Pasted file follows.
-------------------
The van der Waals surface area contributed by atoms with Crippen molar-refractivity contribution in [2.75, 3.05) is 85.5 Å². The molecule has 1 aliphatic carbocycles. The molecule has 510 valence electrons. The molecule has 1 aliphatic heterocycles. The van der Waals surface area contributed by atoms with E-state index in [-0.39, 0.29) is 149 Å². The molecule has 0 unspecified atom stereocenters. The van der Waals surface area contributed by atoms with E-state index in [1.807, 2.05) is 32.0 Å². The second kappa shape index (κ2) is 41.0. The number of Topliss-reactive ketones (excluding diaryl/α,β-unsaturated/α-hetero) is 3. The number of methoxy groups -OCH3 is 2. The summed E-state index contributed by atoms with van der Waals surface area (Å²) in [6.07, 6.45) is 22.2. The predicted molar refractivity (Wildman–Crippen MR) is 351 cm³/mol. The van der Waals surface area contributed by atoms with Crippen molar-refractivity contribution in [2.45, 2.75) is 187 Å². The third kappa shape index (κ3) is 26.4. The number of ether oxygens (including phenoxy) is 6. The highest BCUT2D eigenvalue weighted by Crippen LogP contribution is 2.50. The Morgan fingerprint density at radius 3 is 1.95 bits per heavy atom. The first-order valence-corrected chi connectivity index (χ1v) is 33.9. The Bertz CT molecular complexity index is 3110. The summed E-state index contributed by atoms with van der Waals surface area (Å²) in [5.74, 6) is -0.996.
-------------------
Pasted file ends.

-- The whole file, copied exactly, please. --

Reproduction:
The van der Waals surface area contributed by atoms with Crippen molar-refractivity contribution in [2.75, 3.05) is 85.5 Å². The molecule has 1 aliphatic carbocycles. The molecule has 510 valence electrons. The molecule has 1 aliphatic heterocycles. The van der Waals surface area contributed by atoms with E-state index in [-0.39, 0.29) is 149 Å². The molecule has 0 unspecified atom stereocenters. The van der Waals surface area contributed by atoms with E-state index in [1.807, 2.05) is 32.0 Å². The second kappa shape index (κ2) is 41.0. The number of Topliss-reactive ketones (excluding diaryl/α,β-unsaturated/α-hetero) is 3. The number of methoxy groups -OCH3 is 2. The summed E-state index contributed by atoms with van der Waals surface area (Å²) in [6.07, 6.45) is 22.2. The predicted molar refractivity (Wildman–Crippen MR) is 351 cm³/mol. The van der Waals surface area contributed by atoms with Crippen molar-refractivity contribution in [2.45, 2.75) is 187 Å². The third kappa shape index (κ3) is 26.4. The number of ether oxygens (including phenoxy) is 6. The highest BCUT2D eigenvalue weighted by Crippen LogP contribution is 2.50. The Morgan fingerprint density at radius 3 is 1.95 bits per heavy atom. The first-order valence-corrected chi connectivity index (χ1v) is 33.9. The Bertz CT molecular complexity index is 3110. The summed E-state index contributed by atoms with van der Waals surface area (Å²) in [5.74, 6) is -0.996.